A company's 10-K and 10-Q filings contain some of the most valuable information we as investors have to evaluate the performance of our investments, but we have to read the footnotes. And if we have questions, we can call investor relations, or come to the message boards. SEC filings are like tax returns: Their accuracy is enforced by law, but they're still prepared by people who will exploit any wiggle room they have. We need to have our grain of salt handy while reading them.
In closing, more Rule Maker earnings came out yesterday. Coca-Cola (NYSE: KO) "met" Wall Street earnings estimates for $0.32 per share. Forget not that last month the company warned analysts that third-quarter earnings would fall short of the original $0.34 consensus. The beverage giant is still struggling to find growth. Unit case volume for the quarter rose 2.5% on a comparable basis to a year ago. When you include the recent acquisition of 25 Cadbury Schweppes beverage brands -- Canada Dry, Crush, Dr. Pepper, and others -- reported unit case volume increased 3.5% for the quarter.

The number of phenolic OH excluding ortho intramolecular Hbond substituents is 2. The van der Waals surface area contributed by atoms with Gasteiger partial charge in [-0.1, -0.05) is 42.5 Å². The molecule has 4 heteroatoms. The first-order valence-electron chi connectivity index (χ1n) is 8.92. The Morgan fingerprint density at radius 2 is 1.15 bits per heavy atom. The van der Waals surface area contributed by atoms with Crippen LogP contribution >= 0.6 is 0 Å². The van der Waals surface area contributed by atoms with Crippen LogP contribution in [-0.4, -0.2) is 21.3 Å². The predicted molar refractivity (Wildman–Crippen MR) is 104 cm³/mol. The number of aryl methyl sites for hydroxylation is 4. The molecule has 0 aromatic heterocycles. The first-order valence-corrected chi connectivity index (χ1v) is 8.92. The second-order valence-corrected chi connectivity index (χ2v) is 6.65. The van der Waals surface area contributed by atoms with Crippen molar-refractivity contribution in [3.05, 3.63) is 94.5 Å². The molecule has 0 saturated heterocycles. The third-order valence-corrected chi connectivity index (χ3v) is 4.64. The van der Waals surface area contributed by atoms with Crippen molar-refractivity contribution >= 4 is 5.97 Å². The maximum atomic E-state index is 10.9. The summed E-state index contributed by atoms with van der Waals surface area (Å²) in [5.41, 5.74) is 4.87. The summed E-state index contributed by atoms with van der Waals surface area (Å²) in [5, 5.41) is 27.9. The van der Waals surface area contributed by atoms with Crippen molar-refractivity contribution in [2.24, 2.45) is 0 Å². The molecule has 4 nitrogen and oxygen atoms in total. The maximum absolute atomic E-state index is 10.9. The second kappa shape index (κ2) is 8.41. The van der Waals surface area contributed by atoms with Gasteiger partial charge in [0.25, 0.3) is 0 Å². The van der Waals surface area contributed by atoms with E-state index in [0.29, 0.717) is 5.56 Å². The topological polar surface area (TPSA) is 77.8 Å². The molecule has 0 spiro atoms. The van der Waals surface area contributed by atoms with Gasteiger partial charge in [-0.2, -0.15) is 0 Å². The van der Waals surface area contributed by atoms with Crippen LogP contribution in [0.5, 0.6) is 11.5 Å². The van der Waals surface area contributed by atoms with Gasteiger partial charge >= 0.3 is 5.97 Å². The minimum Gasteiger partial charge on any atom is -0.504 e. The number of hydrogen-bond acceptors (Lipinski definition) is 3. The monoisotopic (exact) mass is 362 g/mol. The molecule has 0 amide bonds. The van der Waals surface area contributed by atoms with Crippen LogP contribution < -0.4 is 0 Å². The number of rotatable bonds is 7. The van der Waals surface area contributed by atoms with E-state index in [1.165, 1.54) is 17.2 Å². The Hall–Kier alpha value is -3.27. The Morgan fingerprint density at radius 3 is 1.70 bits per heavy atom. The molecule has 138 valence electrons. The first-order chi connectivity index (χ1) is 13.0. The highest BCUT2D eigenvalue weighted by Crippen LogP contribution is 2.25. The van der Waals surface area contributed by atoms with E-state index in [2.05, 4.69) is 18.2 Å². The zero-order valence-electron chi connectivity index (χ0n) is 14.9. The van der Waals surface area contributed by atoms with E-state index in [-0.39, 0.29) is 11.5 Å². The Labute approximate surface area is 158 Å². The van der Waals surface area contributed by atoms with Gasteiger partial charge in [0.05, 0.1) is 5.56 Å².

All in all, sales grew 9%, but each dollar of sales was less valuable than a year ago because of shrinking margins. Gross margins fell to 67.2% and net margin dropped to 15.1%. Those figures are well above our standards, but the direction is disconcerting. Though no balance sheet is yet available, debt appears to be outgrowing cash, as indicated by the increasing net interest expense that ate up $27 million this quarter, up from $16 million last year and $8 million in Q3 of 1997. The Q3 earnings release has all the details.
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Motley Fool Staff